So we had to wonder: Does anyone ever try these things out?
Well, yes, actually, someone does.
Contrary to what skeptics like me may think, decisions about what goes into a hotel room aren’t made in a vacuum by some executive who has never stayed in an outpost of his brand’s midrange chain. At least not entirely. The decisions are the result of research. Research into what you, the traveler, want, need and respond to in your short-term home away from home.
And some of the research is quite democratic. Marriott, for example, tests new shower heads in the company gym. It sends pillows and remote controls home with employees to try out. Paul Cahill, senior vice president for global brand management at Marriott Hotels & Resorts/JW Marriott Hotels, says that he’s currently putting a hair dryer through the wringer.
And that ubiquitous white duvet? There’s a reason for it.
“When you see a white bed, you know if it’s clean or not,” explains Larry Traxler, senior vice president of design for Hilton Worldwide. “It’s pretty hard to hide that.”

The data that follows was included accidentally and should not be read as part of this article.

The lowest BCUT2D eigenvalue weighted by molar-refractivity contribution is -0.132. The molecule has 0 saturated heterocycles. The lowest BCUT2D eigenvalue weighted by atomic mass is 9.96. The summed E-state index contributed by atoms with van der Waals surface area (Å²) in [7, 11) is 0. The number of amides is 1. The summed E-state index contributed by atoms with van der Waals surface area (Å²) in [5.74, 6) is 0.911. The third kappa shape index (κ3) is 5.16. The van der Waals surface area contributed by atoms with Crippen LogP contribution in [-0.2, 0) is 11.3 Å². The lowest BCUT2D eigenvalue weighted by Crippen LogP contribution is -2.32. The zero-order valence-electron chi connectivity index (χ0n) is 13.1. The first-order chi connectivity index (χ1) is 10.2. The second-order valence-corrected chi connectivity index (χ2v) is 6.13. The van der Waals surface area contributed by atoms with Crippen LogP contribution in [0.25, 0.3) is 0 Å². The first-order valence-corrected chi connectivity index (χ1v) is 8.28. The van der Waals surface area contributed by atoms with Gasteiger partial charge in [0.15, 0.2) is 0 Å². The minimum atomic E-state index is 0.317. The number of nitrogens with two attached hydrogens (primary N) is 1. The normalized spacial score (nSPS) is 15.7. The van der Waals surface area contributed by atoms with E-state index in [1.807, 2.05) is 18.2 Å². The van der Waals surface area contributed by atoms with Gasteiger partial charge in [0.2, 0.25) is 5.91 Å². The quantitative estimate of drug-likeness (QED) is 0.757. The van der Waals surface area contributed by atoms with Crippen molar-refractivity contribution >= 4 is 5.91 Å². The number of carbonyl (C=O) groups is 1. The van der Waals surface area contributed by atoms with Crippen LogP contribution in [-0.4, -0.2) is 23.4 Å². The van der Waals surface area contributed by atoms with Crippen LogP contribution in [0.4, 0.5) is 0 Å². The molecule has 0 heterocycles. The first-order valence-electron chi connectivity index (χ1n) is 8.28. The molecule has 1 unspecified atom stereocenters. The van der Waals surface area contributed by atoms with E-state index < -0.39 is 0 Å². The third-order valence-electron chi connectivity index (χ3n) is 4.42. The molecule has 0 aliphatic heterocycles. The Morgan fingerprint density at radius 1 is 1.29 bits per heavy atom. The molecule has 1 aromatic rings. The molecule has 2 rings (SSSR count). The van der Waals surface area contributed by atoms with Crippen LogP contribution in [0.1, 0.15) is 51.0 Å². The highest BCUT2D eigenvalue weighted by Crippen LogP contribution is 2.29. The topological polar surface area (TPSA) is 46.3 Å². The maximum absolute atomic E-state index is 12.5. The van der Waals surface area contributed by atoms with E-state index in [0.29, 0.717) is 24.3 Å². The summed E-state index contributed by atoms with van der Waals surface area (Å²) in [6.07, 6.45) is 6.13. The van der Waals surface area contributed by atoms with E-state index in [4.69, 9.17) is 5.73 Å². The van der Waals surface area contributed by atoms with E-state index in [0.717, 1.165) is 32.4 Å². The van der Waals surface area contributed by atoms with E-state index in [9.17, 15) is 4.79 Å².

We travelers are a germ-averse bunch. Hence the quick, fingertips-on-the-corner toss of the decorative throws and pillows onto that armchair or, worse, the floor.
Hotels know this, because they’ve studied us. A lot.
Cahill has the numbers to prove it. He probably knows you better than you know yourself.
Standing in the very hotel lobby-esque Marriott cafeteria, Cahill quizzes me about my hotel room habits, knowing full well what the answers will be before I utter them: Do I unpack? (No.) Where do I work? (On the bed.) Why do I remove decorative bed accessories? (Who knows where they’ve been?!)
Marriott takes an anthropological approach to hotel room design, observing the traveler species in its natural habitat. The company has partnered with IDEO, a design consulting firm, to get inside guests’ rooms — and heads. “We’re designing for behaviors,” says Beth Viner, associate partner for IDEO New York.
Those behaviors are influenced in part by the literal and figurative baggage that travelers bring with them into their temporary abodes.
On the literal side, IDEO’s work shadowing guests is how Cahill is able to guess that I — like two-thirds of travelers — don’t unpack. And when we do, only about four items come out of the suitcase.
To show how this might influence the hotel room of the future, Cahill takes me to Marriott’s still-under-construction innovation lab in the lowest level of the company headquarters in Bethesda. The all-white space contains prototypes of two hotel rooms, complete with walls, beds and more, all on wheels.